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Pleasantville is a 1998 comedy-drama film written, co-produced, and directed by Gary Ross. It stars Tobey Maguire, Jeff Daniels, Joan Allen, William H. Macy, J. T. Walsh, and Reese Witherspoon, with Don Knotts, Paul Walker, and Jane Kaczmarek in supporting roles. The story centers on two siblings who wind up trapped in a 1950s TV show, set in a small Midwest town, where residents are seemingly perfect. In their attempts to fit in, the two become more aware of social issues such as racism and freedom of speech.

Pleasantville ver5.jpg
Theatrical release poster
Directed byGary Ross
Produced by
Written byGary Ross
Music byRandy Newman
CinematographyJohn Lindley
Edited byWilliam Goldenberg
Larger Than Life Productions
Distributed byNew Line Cinema
Release date
  • October 23, 1998 (1998-10-23)
Running time
124 minutes
CountryUnited States
Budget$40 million
Box office$49.8 million

The film was J.T. Walsh's final performance, and was dedicated to his memory.



David and his twin sister Jennifer lead very different high-school social lives. Jennifer is shallow, popular and extroverted; David is introverted, not well-liked and spends most of his time watching Pleasantville, a black and white 1950s sitcom about the idyllic Parker family. One evening while their mother is away, they fight over the TV. Jennifer has invited a boy from school for sex and wants to watch a concert on MTV, while David wants to watch a Pleasantville marathon that includes a thousand dollar cash prize contest. During the fight, the remote control breaks, and the TV cannot be turned on manually.

A mysterious TV repairman shows up, quizzes David about Pleasantville, then gives him a strange remote control. The repairman leaves, and David and Jennifer resume fighting. However, they are transported into the Parkers' black and white Pleasantville living room. David tries to reason with the repairman (with whom he communicates through the Parkers' television), but the repairman claims that the world of Pleasantville is better than the real world and that they should be lucky to live in it. David and Jennifer must now pretend they are Bud and Mary Sue Parker, the son and daughter on the show.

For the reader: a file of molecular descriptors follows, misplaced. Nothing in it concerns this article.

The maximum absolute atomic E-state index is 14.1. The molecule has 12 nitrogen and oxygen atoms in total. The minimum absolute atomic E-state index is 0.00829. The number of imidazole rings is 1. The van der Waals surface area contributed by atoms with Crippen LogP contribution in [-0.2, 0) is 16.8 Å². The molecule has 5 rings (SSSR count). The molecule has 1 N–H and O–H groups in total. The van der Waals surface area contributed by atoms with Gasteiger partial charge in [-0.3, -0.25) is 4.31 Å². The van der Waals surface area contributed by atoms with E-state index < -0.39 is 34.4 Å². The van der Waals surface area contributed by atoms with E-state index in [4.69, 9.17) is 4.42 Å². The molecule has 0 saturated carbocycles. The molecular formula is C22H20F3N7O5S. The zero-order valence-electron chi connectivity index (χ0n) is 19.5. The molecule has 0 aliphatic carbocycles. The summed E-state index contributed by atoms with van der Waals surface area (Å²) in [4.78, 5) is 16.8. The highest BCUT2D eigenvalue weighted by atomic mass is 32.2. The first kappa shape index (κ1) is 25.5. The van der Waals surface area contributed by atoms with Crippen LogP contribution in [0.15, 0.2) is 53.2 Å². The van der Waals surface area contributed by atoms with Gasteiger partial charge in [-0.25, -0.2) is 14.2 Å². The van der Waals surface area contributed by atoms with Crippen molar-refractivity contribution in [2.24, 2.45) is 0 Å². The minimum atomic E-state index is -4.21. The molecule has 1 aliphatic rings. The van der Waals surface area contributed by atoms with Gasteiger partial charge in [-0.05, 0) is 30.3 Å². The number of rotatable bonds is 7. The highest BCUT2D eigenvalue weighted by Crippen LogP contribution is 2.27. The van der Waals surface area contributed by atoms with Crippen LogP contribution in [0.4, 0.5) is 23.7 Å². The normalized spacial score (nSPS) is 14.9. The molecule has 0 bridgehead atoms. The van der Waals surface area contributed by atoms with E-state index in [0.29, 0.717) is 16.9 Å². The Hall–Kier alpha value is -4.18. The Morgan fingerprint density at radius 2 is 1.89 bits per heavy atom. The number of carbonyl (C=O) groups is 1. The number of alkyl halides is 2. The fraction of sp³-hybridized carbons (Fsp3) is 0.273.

David and Jennifer witness the wholesome nature of the town, such as a group of firemen rescuing a cat from a tree, the only thing they are capable of doing as fire does not exist in this world. Additionally, the citizens of Pleasantville are unaware that anything exists outside of their town, as all roads go in a circle and there is no way to leave the town. David tells Jennifer they must stay in character and not disrupt the lives of the town's citizens, who do not notice any difference between Bud and Mary Sue, and David and Jennifer. To keep the show's plot, Jennifer dates a boy from high school but has sex with him, a concept unknown to him and everyone else in town.